Test for Establishing Negligent InvestigationsTremblay v. Ottawa (Police Services Board), 2018 ONCA 497 (CanLII)
Regulators are sometimes criticized for their investigations. Most regulators are protected for actions taken in good faith, even if negligent. However, to the extent that regulators can be sued for negligent investigations, the test for establishing liability can be summarized as follows (see: Tremblay v. Ottawa (Police Services Board), 2018 ONCA 497, http://canlii.ca/t/hs9m7):
1. The appropriate standard of care for the tort of negligent investigation is that of the reasonable police officer in similar circumstances.
2. In the laying of charges, the reasonable standard is informed by the presence of reasonable and probable grounds to believe the suspect has committed the offence.
3. This standard does not require police to establish a prima facie case for conviction.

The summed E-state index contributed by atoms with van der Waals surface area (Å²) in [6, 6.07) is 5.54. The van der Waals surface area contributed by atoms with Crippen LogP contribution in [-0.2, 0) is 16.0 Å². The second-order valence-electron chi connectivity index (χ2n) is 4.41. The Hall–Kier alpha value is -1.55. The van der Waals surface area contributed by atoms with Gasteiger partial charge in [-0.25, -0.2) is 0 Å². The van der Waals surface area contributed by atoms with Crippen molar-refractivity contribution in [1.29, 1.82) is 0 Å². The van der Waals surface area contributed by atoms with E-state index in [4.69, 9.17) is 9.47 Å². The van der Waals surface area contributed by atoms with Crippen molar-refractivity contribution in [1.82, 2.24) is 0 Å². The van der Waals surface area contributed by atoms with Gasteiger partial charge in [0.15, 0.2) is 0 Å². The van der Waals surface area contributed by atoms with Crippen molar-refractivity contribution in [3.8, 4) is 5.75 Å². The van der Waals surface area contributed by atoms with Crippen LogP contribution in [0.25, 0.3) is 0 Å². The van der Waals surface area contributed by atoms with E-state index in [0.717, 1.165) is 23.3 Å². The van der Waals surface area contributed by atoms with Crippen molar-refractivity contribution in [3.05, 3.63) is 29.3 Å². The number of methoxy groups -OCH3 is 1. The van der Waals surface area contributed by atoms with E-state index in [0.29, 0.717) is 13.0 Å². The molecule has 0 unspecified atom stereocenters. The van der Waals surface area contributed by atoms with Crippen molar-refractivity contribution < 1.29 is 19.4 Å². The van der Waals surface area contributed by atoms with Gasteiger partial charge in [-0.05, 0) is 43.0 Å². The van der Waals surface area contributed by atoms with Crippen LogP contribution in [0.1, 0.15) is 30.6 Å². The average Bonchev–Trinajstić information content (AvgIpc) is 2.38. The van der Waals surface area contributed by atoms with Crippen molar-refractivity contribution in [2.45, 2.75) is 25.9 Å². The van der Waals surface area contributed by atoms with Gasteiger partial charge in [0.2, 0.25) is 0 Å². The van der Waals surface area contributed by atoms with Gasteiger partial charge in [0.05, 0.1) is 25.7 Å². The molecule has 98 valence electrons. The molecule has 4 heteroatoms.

4. The police are not required to evaluate the evidence to a legal standard or make legal judgments. That is the task of prosecutors, defence lawyers and judges.
5. A police officer is not required to exhaust all possible routes of investigation or inquiry, interview all potential witnesses prior to arrest, or to obtain the suspect’s version of events or otherwise establish there is no valid defence before being able to form reasonable and probable grounds.
This test is probably also relevant for courts and tribunals reviewing the adequacy of a regulator’s investigation in the context of complaint reviews or disciplinary hearings.
The Court in Tremblay noted that there should be expert evidence as to the standard of investigations in the context of the case before any finding of inadequate investigation is made. The Court also indicated that it is appropriate for investigators to choose not to interview the subject of the investigation before initiating further proceedings.